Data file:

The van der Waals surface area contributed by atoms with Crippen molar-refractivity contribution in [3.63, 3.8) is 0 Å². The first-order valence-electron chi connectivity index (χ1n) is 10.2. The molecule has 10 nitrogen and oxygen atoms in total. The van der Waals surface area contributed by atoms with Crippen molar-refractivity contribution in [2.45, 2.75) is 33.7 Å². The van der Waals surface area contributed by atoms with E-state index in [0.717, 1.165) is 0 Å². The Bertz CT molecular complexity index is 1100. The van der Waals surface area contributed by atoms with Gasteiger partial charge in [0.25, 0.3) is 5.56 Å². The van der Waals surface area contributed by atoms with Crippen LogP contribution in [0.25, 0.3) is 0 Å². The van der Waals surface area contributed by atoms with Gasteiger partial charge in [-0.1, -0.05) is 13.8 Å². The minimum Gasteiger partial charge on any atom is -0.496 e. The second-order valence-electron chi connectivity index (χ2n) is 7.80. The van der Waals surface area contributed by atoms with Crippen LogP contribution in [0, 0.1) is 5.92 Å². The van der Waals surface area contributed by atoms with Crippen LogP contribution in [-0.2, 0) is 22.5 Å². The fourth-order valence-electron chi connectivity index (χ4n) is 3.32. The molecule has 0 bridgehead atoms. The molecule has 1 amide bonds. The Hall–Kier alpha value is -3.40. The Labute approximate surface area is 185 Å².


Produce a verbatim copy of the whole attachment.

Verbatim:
The van der Waals surface area contributed by atoms with Crippen molar-refractivity contribution in [3.63, 3.8) is 0 Å². The first-order valence-electron chi connectivity index (χ1n) is 10.2. The molecule has 10 nitrogen and oxygen atoms in total. The van der Waals surface area contributed by atoms with Crippen molar-refractivity contribution in [2.45, 2.75) is 33.7 Å². The van der Waals surface area contributed by atoms with E-state index in [0.717, 1.165) is 0 Å². The Bertz CT molecular complexity index is 1100. The van der Waals surface area contributed by atoms with Gasteiger partial charge in [0.25, 0.3) is 5.56 Å². The van der Waals surface area contributed by atoms with Crippen LogP contribution in [0.25, 0.3) is 0 Å². The van der Waals surface area contributed by atoms with Gasteiger partial charge in [-0.1, -0.05) is 13.8 Å². The minimum Gasteiger partial charge on any atom is -0.496 e. The second-order valence-electron chi connectivity index (χ2n) is 7.80. The van der Waals surface area contributed by atoms with Crippen LogP contribution in [0, 0.1) is 5.92 Å². The van der Waals surface area contributed by atoms with Crippen LogP contribution in [-0.2, 0) is 22.5 Å². The fourth-order valence-electron chi connectivity index (χ4n) is 3.32. The molecule has 0 bridgehead atoms. The molecule has 1 amide bonds. The Hall–Kier alpha value is -3.40. The Labute approximate surface area is 185 Å².